November 5, 2008
An interview I found with Shaykh Hamza, on PBS- from Dec. of 2007.
Always a pleasure to hear this man’s words.
Q: Linden MacIntyre: What are the roots of Muslim rage?
A: Hamza Yusuf: If you had one word to describe the root of all this rage, it’s humiliation. Arabs in particular are extremely proud people. If you look at what happened in Lebanon recently, the Arabs kind of raised their head– they think it’s a big victory, the fact that their whole country was destroyed and over a thousand people were killed, many of them children. Why is it a victory? Because they fought back. That’s all. “OK, you can crush us into the Earth, but you’re not going to get us to submit.” And I think that’s deeply rooted in Muslim consciousness, the idea of not submitting to anything other than God. “You can abuse me, but you’re not going to win me over. But if you treat me with respect and dignity, I’m going to fall in love with you. I’m going to sing your praises all over the world because you’re powerful and you treated me with human dignity.”
Q: Where do they see the proof of the humiliation?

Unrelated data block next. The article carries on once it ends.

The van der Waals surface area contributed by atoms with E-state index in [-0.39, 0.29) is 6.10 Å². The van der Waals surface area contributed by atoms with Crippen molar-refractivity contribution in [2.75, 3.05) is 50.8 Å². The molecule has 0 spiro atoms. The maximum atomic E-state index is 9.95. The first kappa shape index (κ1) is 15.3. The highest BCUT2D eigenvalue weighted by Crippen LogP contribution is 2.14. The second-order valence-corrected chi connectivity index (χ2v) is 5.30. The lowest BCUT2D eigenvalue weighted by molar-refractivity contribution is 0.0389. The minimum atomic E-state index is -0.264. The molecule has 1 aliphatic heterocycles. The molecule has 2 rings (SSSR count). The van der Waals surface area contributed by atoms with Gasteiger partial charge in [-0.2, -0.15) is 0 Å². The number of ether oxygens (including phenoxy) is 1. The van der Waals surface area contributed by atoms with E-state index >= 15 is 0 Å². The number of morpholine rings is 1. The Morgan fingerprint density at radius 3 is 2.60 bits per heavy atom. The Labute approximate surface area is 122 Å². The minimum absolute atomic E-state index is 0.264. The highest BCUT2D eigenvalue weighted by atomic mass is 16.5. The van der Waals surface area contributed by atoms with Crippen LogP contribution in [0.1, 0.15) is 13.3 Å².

A: It’s everywhere. You don’t think it’s humiliating to have a foreign force come into your land? You see, Muslims don’t have this nation state idea. There’s a tribe called Bani Tamin. It’s one of the biggest tribes in Saudi Arabia and in Iraq, and they’re intermarried. The West doesn’t seem to understand that. The Moroccans feel the Iraqi pain as their own. It’s one pain. So when you see some American soldier banging down a door and coming into a house with all these women in utter fear who’ve done nothing, that’s humiliation, and it’s going to enrage people. And what are we doing there? There are no weapons of mass destruction. They were never a threat to us. You know, Shakespeare wrote a play called Julius Caesar, and it was all about the danger of pre-emptive strikes. Brutus is convinced by Cassius to kill Caesar. Why? Because Caesar’s ambitious, because he might declare himself king. And the end of that play, everybody dies; it’s just disaster. That’s the tragedy of pre-emptive strikes.